More Harm than Benefit Halts Aleglitazar Phase 3 Study
According to study data presented at the American College of Cardiology's 63rd Annual Scientific Session, patients treated with aleglitazar (Roche) showed higher rates of heart failure, kidney events, and gastrointestinal (GI) bleeding with no countering cardio benefits. Aleglitazar is a novel study drug with dual action on two subtypes of the PPAR cellular receptor–PPAR gamma that helps glucose regulation and PPAR alpha that helps lipid regulation.
The Phase 3 AleCardio trial evaluated 7,226 patients with type 2 diabetes after hospitalization for acute coronary syndrome. Patients were randomized to either aleglitazar 150μg daily or placebo. The initial trial design called for treatment until 7,000 patients were followed for 2.5 years with 950 primary endpoint event evaluations, the trial was halted at 522 events.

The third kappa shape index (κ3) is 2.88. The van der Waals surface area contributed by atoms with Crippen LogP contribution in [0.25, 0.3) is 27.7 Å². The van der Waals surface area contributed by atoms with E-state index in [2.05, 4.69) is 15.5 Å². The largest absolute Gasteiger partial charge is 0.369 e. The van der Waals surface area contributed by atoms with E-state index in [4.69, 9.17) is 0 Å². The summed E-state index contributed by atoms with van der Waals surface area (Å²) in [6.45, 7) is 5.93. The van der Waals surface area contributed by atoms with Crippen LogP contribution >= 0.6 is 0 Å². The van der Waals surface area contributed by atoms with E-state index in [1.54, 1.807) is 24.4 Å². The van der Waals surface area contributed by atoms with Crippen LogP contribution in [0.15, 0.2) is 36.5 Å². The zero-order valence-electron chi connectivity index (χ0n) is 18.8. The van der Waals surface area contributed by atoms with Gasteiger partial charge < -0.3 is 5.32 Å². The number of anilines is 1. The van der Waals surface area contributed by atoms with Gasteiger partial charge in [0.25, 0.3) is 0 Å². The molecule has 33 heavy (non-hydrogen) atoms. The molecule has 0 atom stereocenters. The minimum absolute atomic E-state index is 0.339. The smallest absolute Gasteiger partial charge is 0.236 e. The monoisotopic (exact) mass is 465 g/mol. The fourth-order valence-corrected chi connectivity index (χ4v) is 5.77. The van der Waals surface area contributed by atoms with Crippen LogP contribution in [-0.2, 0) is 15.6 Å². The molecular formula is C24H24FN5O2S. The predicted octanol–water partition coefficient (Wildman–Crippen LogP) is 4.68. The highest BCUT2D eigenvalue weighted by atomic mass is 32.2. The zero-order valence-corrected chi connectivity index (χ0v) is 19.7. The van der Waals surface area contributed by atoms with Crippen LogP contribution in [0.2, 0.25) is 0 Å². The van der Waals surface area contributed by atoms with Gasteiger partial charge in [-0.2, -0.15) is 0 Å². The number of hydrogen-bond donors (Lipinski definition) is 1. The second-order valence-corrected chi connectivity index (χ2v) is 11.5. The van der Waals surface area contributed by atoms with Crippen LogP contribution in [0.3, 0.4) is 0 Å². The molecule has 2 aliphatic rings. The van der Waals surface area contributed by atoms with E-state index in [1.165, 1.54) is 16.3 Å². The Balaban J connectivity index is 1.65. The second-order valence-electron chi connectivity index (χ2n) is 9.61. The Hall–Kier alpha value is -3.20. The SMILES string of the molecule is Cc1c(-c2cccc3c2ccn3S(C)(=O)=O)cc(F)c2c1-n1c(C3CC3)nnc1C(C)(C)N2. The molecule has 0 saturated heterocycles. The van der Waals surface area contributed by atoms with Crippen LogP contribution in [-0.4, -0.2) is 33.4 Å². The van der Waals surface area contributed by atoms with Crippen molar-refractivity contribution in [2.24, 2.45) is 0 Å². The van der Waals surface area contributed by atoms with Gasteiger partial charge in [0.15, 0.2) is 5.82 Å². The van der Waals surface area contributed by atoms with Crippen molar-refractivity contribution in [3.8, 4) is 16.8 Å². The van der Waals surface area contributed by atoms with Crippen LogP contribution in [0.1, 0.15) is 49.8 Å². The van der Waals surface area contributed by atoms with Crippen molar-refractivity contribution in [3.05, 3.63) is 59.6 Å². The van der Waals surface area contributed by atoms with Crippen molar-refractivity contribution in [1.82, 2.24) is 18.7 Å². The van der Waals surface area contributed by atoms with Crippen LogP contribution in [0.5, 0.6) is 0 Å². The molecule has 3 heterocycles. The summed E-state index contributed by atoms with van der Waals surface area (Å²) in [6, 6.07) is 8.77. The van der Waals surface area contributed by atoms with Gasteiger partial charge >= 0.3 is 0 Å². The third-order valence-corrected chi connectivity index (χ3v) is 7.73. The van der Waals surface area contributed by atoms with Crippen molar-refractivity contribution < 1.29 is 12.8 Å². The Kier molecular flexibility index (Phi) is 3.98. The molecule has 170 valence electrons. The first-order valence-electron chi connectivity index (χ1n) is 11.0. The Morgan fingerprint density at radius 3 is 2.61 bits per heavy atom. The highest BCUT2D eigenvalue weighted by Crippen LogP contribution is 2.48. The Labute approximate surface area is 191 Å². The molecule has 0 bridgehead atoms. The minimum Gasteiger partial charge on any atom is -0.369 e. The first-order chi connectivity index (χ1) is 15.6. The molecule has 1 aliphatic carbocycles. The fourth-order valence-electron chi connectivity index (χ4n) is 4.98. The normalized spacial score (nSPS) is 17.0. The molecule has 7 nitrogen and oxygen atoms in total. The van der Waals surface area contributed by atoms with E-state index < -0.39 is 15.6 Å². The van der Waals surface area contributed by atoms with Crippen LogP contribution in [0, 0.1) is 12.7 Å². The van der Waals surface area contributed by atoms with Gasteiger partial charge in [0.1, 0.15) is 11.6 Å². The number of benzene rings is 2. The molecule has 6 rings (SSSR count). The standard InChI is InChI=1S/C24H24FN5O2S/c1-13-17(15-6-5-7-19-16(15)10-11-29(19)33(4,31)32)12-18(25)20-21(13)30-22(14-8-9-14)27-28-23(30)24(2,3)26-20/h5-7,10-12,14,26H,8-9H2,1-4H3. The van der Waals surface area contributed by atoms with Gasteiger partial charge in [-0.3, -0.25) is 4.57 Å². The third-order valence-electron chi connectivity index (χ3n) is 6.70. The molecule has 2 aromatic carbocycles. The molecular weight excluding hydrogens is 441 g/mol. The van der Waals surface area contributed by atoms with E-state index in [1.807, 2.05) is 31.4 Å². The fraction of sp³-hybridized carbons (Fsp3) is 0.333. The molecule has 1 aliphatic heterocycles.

However, scientists did not find the counteracting benefit in the main efficacy endpoint: time to death from cardiovascular cause or first non-fatal heart attack or stroke. The rate of reversible kidney events was significantly higher at 7.4% for aleglitazar compared to 2.7% for the placebo group. Also, the rate of GI hemorrhage rate for aleglitazar was statistically significant higher at 2.4% compared to 1.7% for the placebo group. Heart failure did not reach a level of significant difference for the aleglitazar group but showed a strong trend at 3.4% vs. 2.8% for placebo. Bone fracture rates for the two groups were also not significantly different.
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